Seventeen Early-Career Physician Scientists Receive More Than $8.4M in Grants for Clinical Research Proposals That Promise to Have Powerful Impacts on a Wide Range of Issues Affecting Human Health.
New York, August 9, 2022 – The Doris Duke Charitable Foundation today announced the 17 early-career physician-scientist faculty receiving a total of $8.4 million in 2022 Clinical Scientist Development Awards. Through the Clinical Scientist Development Awards, the foundation funds promising physician scientists whose projects have the potential to advance the prevention, diagnosis and treatment of human disease and to enable their transition to independent research careers.
“We are excited to support this group of Clinical Scientist Development Awardees, whose research projects encompass highly significant questions, approaches and insights yielded from their interactions with patients and the healthcare system,” said Sindy Escobar Alvarez, director for medical research at the Doris Duke Charitable Foundation. “Whether improving understanding of disease mechanisms or illuminating insights into access to care, their contributions to the biomedical field are invaluable, and we look forward to following their important work.”
The 2022 recipients, who will each receive grants of $495,000 over three years, emerged through a rigorous, multistage peer review process and comprise roughly 10% of the applicant pool. Their applications were evaluated on significance, originality and research approach of the scientific proposals, and the research environment. A large share of this year’s recipients propose work in health outcomes, treatment and prevention, marking an increase from previous years, and span a broad range of critical health issues including, but not limited to, cardiology, telehealth care delivery, substance use disorder treatment, oncology and mental health. The awardee pool is also diverse in representation, with 53% of the selected projects led by women and 23% by those identifying as Black or Hispanic/Latinx, which is critical for providing insights into the health concerns of a wide spectrum of the national population.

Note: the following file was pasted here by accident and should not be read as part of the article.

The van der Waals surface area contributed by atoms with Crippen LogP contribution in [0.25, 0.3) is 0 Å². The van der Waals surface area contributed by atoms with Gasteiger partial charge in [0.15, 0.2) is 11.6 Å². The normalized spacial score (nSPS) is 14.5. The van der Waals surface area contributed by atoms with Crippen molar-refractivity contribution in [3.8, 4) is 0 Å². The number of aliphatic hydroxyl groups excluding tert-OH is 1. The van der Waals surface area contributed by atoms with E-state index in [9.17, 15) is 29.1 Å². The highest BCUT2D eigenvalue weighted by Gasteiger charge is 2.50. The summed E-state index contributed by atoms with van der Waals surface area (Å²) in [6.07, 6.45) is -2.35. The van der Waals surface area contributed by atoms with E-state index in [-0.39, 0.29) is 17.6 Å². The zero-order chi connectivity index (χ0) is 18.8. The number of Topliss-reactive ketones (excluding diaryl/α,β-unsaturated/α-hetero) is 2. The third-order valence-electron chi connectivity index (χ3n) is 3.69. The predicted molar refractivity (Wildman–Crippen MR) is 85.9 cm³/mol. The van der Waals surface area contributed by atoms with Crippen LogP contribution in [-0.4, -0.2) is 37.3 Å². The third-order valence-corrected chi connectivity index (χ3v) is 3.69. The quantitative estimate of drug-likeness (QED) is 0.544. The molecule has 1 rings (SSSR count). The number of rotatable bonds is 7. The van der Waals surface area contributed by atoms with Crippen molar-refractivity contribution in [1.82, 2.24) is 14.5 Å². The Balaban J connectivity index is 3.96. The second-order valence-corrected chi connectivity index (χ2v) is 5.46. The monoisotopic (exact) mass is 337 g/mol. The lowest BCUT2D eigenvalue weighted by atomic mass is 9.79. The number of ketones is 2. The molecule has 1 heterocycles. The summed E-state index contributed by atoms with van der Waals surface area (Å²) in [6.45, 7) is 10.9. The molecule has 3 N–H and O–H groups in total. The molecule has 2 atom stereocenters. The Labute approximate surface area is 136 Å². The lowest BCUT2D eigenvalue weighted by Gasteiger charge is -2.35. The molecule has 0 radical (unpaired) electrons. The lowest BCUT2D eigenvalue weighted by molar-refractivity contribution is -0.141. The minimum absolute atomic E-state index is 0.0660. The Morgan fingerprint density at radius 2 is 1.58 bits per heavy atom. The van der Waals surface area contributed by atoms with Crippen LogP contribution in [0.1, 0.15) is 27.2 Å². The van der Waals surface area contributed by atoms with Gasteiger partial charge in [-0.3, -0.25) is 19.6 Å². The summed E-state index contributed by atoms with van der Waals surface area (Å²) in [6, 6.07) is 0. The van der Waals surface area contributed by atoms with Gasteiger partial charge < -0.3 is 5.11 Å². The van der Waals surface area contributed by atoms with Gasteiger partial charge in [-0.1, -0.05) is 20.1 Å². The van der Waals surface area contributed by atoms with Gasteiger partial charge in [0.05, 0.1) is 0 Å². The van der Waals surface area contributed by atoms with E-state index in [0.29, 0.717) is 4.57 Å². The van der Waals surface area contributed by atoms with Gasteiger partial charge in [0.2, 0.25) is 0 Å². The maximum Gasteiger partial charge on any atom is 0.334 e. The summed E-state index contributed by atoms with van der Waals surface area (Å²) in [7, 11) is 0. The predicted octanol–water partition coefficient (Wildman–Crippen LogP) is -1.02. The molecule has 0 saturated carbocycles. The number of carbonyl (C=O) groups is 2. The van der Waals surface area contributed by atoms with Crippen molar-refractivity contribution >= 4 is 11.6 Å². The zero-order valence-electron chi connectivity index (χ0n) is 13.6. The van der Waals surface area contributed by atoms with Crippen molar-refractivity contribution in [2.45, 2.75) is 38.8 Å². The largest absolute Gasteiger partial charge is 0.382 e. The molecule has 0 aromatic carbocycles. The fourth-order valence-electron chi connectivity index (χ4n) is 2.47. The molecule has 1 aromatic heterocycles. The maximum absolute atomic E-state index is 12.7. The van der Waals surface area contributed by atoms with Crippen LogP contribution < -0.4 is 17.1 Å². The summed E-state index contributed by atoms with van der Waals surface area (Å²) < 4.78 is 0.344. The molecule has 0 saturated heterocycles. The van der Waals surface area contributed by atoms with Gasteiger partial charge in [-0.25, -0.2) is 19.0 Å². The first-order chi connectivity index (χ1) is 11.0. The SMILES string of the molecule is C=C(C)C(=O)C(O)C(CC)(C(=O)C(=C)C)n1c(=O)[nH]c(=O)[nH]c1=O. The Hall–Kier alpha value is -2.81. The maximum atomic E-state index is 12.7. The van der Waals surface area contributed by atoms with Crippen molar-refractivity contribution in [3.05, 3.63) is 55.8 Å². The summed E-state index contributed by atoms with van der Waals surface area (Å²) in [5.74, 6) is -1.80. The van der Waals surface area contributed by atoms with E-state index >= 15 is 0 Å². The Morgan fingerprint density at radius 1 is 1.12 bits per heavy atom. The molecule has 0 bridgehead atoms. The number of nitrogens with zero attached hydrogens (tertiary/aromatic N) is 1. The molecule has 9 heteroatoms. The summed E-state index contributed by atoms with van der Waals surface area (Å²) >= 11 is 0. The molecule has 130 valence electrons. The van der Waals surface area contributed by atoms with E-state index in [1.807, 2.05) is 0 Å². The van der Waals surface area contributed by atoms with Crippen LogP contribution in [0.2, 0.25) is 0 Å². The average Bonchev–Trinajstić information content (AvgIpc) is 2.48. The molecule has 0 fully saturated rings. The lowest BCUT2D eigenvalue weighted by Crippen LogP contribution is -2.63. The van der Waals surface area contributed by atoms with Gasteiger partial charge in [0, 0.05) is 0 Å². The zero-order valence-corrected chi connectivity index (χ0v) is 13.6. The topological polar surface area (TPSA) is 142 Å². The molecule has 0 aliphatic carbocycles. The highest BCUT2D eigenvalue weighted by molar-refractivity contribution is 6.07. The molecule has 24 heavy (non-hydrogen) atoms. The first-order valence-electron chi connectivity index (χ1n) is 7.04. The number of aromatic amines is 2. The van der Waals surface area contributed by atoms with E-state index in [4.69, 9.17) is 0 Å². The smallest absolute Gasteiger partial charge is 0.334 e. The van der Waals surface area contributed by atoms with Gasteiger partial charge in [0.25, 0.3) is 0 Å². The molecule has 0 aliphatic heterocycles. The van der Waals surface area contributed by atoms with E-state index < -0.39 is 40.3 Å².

While physician scientists are essential to the medical research infrastructure because of their interactions with patients, they typically experience a more challenging transition to independent careers than other researchers. As highlighted in a recent Nature Immunology article, this is due to the competing demands of their clinical and research responsibilities, which include maintaining competence in clinical care and state-of-the-art research practices, running a research team, taking care of patients and tackling administrative duties. The Clinical Scientist Development Awards program enables physician scientists to dedicate and protect 75% of time towards their clinical research and encourages the development of strong mentorship relations in supportive institutional environments.
Since the program began in 1998, the foundation has awarded more than $169 million in funding to 371 physician scientists. The Clinical Scientist Development Awards have been highly successful in facilitating their retention in clinical research and in attracting subsequent research funding. In fact, 82% of 1998-2016 awardees, compared with 66% of highly competitive but unsuccessful applicants in the same period, obtained subsequent research support from the National Institutes of Health (NIH). Alumni of the program have also made important contributions to the prevention, diagnosis and treatment of human diseases. Ninety-eight percent of these awardees have been cited in clinical literature, an indicator of the clinical relevance of their contributions, and many have achieved significant leadership appointments in their fields. Some notable examples include Dr. Michael R. DeBaun (class of 1998), who pioneered the use of blood transfusions as a method to mitigate silent strokes in children with sickle cell disease; Dr. Rochelle P. Walensky (class of 2005), who is the current director of the Centers for Disease Control and Prevention; and Dr. Dorry L. Segev (class of 2008), who played a key role in the enactment of the HIV Organ Policy Equity (HOPE) Act by advocating for and drafting the bill to legalize HIV+ organ donation to HIV+ recipients.